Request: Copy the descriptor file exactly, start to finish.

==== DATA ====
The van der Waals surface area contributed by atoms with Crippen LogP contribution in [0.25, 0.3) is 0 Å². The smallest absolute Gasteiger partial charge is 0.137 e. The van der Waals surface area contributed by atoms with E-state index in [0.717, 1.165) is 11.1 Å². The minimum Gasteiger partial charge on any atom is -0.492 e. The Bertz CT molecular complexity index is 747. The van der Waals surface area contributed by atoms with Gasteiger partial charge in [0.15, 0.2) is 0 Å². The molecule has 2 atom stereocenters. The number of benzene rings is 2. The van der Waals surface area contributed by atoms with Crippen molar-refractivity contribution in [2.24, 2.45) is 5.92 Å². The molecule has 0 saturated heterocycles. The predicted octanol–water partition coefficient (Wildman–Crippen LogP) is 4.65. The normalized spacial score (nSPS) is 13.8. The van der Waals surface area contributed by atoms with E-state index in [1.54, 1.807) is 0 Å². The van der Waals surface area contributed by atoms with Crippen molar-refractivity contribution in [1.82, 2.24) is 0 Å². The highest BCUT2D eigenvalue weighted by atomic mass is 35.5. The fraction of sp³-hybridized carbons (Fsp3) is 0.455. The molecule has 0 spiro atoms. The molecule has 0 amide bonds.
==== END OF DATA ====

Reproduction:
The van der Waals surface area contributed by atoms with Crippen LogP contribution in [0.25, 0.3) is 0 Å². The smallest absolute Gasteiger partial charge is 0.137 e. The van der Waals surface area contributed by atoms with E-state index in [0.717, 1.165) is 11.1 Å². The minimum Gasteiger partial charge on any atom is -0.492 e. The Bertz CT molecular complexity index is 747. The van der Waals surface area contributed by atoms with Gasteiger partial charge in [0.15, 0.2) is 0 Å². The molecule has 2 atom stereocenters. The number of benzene rings is 2. The van der Waals surface area contributed by atoms with Crippen molar-refractivity contribution in [2.24, 2.45) is 5.92 Å². The molecule has 0 saturated heterocycles. The predicted octanol–water partition coefficient (Wildman–Crippen LogP) is 4.65. The normalized spacial score (nSPS) is 13.8. The van der Waals surface area contributed by atoms with E-state index in [1.54, 1.807) is 0 Å². The van der Waals surface area contributed by atoms with Crippen molar-refractivity contribution in [1.82, 2.24) is 0 Å². The highest BCUT2D eigenvalue weighted by atomic mass is 35.5. The fraction of sp³-hybridized carbons (Fsp3) is 0.455. The molecule has 0 spiro atoms. The molecule has 0 amide bonds.